Archive for April, 2012

Meaningful Quotes – Harbaugh, Hogan and Einstein

“Attack this day with an enthusiasm unknown to mankind.”Jack Harbaugh

“Attack this day with an enthusiasm unknown to mankind”, is what the father of two current National Football League (NFL) head coaches said to them when he dropped them off for school each morning as they were growing up. That father is Jack Harbaugh and he is the proud father of Jim Harbaugh – head coach of the San Francisco 49ers and John Harbaugh – head coach of the Baltimore Ravens. Based on the careers of both Jim and John it is apparent that their father’s entreat to them each school day provided them with the drive to be successful.

In these difficult times that many in business face, Jack Harbaugh’s advice to his sons should resonate with everyone. Enthusiasm (or passion) for what it is you’ve chosen to do in life is critical, especially if you want to be successful. It may be difficult to maintain your enthusiasm when you look around at the competitive landscape; and if you’re going to survive and grow your company not only do you have to be enthusiastic, but everyone in your company needs to exhibit the same trait. Every organization, regardless of the size, needs a leader or leaders that can help guide it through the ups and downs that surely will take place over the life of a business and help instill the enthusiasm that Jack Harbaugh instilled in his sons. Without enthusiasm, you’re doomed.

 

“There are three ways to beat somebody. Out work ‘em. Out think ‘em. Then you intimidate them. Its part of the game.” Ben Hogan, professional golfer

In his era Ben Hogan was one of the great golfers and as a child and as an adult suffered adversity which he was able to overcome. At an early age he suffered the loss of his father due to suicide and to help his family earn money he took a job as a caddie. His golf career was put on hold for three years while he served during World War II and a few years after he returned to professional golf; he and his wife were involved in a near-fatal car accident in 1949 where he sustained multiple fractures to his pelvis, collar bone, ribs and an ankle. His doctors told him that he may never walk again and that his professional golfing career was over. Not only did he walk again, but he went on to win on the professional tour and win big. Ben won 63 professional golf tournaments during his career. I think he mastered the three ways to win.

At any level in team sports coaches try to put together a group of individuals that can work together cohesively toward the ultimate goal of winning. In business, leaders and managers work toward the same goal. In business putting together a diverse group of individuals who can accomplish the various goals that the company sets is what drives success. As Ben Hogan said, to be successful at what you do you need to work hard and come up with strategies that will enable you (and your team) to win. The third way Ben used to win was to intimidate his opponents through pressure. Pressure is a factor that exists in all sports.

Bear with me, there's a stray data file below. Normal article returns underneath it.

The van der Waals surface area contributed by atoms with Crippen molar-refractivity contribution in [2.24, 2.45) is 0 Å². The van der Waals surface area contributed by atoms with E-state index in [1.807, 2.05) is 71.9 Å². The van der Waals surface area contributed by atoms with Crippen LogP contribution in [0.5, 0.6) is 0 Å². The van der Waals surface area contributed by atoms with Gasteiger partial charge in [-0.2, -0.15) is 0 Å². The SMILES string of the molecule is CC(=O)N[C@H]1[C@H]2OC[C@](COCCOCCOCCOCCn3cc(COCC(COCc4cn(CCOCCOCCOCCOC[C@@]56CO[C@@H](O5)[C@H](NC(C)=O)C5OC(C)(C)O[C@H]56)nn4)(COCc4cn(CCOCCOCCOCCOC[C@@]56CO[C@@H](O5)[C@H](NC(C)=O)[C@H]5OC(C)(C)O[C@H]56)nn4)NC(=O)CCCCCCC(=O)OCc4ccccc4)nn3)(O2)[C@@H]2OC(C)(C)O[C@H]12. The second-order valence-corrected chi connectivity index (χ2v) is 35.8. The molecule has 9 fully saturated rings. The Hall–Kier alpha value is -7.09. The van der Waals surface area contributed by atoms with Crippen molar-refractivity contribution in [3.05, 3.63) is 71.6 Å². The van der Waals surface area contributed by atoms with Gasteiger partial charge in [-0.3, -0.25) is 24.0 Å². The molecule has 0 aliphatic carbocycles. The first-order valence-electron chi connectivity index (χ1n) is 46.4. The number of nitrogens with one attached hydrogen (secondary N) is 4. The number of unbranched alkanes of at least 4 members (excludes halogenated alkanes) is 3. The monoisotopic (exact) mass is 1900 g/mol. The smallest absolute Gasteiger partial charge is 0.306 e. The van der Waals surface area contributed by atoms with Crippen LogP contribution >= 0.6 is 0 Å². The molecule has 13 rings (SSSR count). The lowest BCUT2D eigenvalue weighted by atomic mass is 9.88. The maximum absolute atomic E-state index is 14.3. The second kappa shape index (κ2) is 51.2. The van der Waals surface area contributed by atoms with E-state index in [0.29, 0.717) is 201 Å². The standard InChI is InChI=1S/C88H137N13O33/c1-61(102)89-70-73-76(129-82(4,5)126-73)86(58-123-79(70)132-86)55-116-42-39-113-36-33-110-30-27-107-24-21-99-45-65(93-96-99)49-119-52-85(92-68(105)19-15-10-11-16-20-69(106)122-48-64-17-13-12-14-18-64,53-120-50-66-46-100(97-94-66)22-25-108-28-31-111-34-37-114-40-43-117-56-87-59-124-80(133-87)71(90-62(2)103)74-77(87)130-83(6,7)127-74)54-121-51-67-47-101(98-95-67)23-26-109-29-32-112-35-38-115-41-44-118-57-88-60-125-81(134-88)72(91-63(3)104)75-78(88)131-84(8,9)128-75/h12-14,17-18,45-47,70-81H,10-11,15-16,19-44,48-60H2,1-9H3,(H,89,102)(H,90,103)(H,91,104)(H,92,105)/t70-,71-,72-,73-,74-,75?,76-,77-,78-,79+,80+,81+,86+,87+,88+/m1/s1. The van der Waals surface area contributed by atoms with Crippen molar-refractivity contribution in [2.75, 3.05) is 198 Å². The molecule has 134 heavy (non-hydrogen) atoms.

What I like about Ben Hogan’s quote is that you can relate it to the business world. To me it embodies the idea that even if you’re business is smaller than those with whom you compete; you can still be successful by being good at your work and by “Being Smart”. Success can be seen by fellow competitors in the marketplace as a form of intimidation or more importantly respect. Regardless of the size of your business, most often when you “out work ‘em and out think ‘em” you’ll find success. Use all three ways to your advantage as Ben Hogan said, “Its part of the game.”

 

 

“Insanity: doing the same thing over and over again and expecting different results.” Albert Einstein

 

This quote, attributed to Albert Einstein, often is used to describe a business practice/strategy or two that a company never seems to change even though the business environment that the company operates is constantly changing or evolving. Over the years I’ve used the quote a number of times while trying to make a point in a business discussion with a supplier, T.P.A., employee and others. I’ve also used it while talking to one or more of my family members or friends. Perhaps you have too.

 

Often, when you’re just too close to something that you just can’t see the problem, you need someone close to you that you can trust who can tell you what they see that you’re doing in your business that’s not working. Something you’ve been doing “over and over again” while getting the same result? I’m going to guess that there are many. We tend to take a “if it ain’t broke don’t fix it” approach to things we’ve done over the years that have historically worked. Einstein’s quote is very simple and straightforward. Are there things in your business that you could perhaps take another look and do a little differently to improve the performance of your business? If you make a change you may get the same result, but if you’re not willing to try; how will you ever know?

 

Just Sayin’.

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Interview with David Carnahan from Mainstreet Computers


Today I’m talking with David Carnahan, the owner of Mainstreet Computers, Inc. Mainstreet opened for business in May 1982.  Mainstreet is a leading provider of software solutions to the automotive glass repair and replacement (AGRR) industry. I’ve been fortunate to have utilized David’s software products to help manage AGRR businesses in the United States, as well as Canada. Over the years, I’ve found David as a businessman who has the highest of values, principles and ethics in operating Mainstreet. This April Mainstreet celebrates its 30th year in business.

DR:   Congratulations David! That is quite an accomplishment in the longevity of any business and one you and your employees should be most proud. How did you find yourself providing software solutions to the AGRR industry?